Once I found her within me, I began to release her and I did this by recognising when she had arisen.  I could feel her arrival in the way of me feeling tense about the need for life to go a certain way, when I needed to be seen as capable, having it all together, being organised all the time, and then feeling useless or wanting to give up when I couldn’t.

When I realised that this small child self was here, I would talk to her:

“It’s okay honey. You don’t need to be here anymore. You have done a wonderful job and I love how you get things done and achieve well, but you can have a rest now.  Go play.  Be that little girl that you wanted to be. Go play with your dolls and live the carefree life that you want to live. I love you and respect you, but I’ve got it from here.”

I would imagine her pushed to the side of my mind playing with her barbie doll while one of the angels stroked her hair as she chattered endlessly like excited little girls do.

This image in my mind of letting this little self go, puts me back at ease and I can begin to assess the situation with my adult mind again.  The one that now knows reality and has learnt how to look at a situation with perspective, can expand on the small picture out to the bigger picture and who doesn’t get consumed by what’s going on so much.

You see everyone lives with this small self within them, because that is what was set up when your brain was developing. Unless you begin to identify the thinking that was set up as a child, you unconsciously re-enact those same habits as an adult, and if you adopted incorrect beliefs about self-worth, were exposed to criticism, anger, nastiness, judgements or abuse of any kind as a child, then it is likely that your small self operates a lot more than you might think.

In some way this self is trying to protect you.  She is trying to comfort you, help you feel good enough, stop any pain from getting to you and going through this same control and prevent that my child self was, then perhaps if life doesn’t go to her plan and you do get exposed to life’s mishaps, perhaps she delves into feeling like a failure again, for this is what regularly happens with someone with depression.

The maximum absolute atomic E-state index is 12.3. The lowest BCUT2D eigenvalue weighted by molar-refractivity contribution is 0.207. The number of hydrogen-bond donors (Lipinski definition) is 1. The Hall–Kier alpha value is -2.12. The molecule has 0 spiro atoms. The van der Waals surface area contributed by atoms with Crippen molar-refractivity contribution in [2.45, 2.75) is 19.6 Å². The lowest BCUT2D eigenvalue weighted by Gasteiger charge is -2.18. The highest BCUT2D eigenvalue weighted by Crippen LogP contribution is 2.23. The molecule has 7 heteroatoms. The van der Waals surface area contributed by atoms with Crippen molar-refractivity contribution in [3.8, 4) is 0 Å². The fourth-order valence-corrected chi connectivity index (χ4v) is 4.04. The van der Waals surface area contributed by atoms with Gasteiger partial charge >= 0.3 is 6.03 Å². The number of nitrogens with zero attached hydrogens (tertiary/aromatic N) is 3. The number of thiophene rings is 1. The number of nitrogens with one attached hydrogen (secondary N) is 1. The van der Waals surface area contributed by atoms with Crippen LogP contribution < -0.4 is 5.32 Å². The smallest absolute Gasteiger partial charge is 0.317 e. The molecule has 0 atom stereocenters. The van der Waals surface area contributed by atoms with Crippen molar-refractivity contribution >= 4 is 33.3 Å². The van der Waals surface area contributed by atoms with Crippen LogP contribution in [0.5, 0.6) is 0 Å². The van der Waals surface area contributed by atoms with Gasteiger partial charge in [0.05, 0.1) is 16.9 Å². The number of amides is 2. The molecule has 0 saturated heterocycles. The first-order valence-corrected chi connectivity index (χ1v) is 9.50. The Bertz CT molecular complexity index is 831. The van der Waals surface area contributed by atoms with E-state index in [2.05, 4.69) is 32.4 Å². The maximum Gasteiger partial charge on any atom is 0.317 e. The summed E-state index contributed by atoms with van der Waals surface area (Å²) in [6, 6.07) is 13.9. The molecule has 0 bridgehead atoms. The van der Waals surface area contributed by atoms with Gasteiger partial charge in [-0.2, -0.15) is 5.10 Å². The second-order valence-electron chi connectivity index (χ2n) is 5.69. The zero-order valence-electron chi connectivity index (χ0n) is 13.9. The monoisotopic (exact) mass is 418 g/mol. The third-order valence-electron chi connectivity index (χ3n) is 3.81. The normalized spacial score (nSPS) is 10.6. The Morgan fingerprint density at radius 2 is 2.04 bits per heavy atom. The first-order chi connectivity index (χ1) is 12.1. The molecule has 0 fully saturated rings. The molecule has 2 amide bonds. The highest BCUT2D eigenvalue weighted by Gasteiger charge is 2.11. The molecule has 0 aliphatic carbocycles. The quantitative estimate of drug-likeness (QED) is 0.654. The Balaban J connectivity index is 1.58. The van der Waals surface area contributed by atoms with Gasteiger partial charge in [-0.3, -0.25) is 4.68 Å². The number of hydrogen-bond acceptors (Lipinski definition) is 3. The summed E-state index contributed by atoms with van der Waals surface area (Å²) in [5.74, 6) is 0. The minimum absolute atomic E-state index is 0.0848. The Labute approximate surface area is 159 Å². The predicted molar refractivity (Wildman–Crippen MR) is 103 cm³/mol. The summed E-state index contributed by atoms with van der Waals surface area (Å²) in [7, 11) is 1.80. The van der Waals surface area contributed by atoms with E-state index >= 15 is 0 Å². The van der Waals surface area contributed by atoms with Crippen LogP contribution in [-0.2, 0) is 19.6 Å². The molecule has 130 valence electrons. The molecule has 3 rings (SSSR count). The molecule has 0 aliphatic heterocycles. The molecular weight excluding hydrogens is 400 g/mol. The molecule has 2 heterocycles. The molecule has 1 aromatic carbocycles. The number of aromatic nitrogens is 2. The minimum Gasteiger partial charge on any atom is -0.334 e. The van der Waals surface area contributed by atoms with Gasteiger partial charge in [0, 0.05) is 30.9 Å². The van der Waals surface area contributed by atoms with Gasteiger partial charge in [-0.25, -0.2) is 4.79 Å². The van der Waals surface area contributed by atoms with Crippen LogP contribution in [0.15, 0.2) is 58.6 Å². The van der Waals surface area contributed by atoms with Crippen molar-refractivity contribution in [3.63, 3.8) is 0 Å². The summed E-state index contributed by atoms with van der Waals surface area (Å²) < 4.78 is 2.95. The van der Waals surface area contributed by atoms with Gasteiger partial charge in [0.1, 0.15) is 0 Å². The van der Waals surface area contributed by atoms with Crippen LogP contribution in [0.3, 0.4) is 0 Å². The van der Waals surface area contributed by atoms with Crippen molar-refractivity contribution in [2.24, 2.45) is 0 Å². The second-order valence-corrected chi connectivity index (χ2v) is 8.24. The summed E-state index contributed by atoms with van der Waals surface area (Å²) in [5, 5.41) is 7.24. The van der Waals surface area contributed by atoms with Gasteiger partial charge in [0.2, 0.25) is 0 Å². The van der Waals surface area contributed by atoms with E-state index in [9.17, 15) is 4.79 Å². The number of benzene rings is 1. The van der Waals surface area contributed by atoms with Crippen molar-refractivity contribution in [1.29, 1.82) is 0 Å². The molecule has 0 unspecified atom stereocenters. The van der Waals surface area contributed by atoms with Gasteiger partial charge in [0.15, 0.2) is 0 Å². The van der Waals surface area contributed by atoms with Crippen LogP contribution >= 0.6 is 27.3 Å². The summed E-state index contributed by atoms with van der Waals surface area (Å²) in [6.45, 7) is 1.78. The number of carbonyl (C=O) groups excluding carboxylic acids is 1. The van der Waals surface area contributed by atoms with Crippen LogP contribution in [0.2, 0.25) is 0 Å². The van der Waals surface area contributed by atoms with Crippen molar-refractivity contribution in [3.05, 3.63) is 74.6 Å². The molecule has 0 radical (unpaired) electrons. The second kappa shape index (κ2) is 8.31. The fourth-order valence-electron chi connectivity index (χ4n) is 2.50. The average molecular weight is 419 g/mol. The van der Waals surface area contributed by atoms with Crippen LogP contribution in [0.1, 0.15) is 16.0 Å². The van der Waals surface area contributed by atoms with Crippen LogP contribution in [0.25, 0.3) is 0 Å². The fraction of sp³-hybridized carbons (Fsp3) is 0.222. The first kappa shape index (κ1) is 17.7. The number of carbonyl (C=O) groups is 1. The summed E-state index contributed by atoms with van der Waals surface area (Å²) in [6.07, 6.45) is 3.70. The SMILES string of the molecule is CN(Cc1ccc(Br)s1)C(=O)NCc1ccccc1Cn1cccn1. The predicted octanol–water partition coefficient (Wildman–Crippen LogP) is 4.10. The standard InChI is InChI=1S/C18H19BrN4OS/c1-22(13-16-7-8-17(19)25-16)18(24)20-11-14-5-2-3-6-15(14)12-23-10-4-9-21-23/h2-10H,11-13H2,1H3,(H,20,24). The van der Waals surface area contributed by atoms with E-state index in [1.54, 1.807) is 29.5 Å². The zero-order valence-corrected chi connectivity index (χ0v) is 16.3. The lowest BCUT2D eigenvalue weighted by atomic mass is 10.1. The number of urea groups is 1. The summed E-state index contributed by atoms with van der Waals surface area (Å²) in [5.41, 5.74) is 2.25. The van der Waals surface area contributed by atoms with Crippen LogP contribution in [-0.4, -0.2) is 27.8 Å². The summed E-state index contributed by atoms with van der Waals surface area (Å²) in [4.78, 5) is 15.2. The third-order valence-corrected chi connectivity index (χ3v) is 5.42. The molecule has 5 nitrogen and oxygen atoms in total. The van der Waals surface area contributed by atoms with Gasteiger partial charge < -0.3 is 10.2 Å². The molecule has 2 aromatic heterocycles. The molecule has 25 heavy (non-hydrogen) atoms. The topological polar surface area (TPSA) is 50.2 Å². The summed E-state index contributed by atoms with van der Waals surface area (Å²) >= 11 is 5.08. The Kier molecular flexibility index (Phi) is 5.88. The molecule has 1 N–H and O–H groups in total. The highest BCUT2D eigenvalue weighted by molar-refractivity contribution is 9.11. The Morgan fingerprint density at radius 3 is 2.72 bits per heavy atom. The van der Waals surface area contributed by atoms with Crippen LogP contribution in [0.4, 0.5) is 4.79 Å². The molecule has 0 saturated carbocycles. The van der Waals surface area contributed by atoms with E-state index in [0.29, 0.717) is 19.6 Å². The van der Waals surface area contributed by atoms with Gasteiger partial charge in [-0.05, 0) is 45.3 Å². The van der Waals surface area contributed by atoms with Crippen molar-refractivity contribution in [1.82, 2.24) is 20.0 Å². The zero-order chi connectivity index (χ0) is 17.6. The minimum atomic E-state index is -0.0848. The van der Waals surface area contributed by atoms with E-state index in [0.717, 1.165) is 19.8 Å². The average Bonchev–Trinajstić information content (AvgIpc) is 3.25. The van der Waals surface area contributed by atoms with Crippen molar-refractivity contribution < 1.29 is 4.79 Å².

It is so important to get in touch with this small self of yours, this identity that perceived life in her incorrect, naive little way, because she does need to step aside now. Find her good traits and how they’ve served you and respect and love her for those qualities, then release her from her duties now. Let her play and live carelessly. Give her a rest, because you have a new perspective now.  You are learning new information now.  And once you’ve released her, go about learning more about how to perceive life in alignment with reality and going for what you want, instead of living in fear of life going wrong and feeling hurt or useless again, like you felt when small self had taken over.

To some this post will make sense, to others, not so much. It’s an interesting exercise to grab yourself a journal and ask for your small self to step forward and say what she wants to. Let her release her fears and angers, her hurts over the past, and then ask her to step aside and let the wiser self inside you come forward to console, counsel, love her and set her free.

I did this in my mediation.  I cuddled her like I would my own daughter. I stroked her hair while she fell apart in that room as a 17 year old and I allowed her to cry all of those emotions that she had felt all those years. Those years of not feeling loved and not good enough and rejected and misunderstood.  I freed that small self from all that pent up hurt, and then I let her go and play, because it was my time to grow up, live life and adopt a new way to perceive life  with the mindset of a wiser, older person.

It was my time to finally feel free, because I am good enough. I am worthy. I am loved and I love myself. I deserve a happy life and now that small self is resting it’s time to enjoy life with clarity and real, true joy, the way life’s meant to be.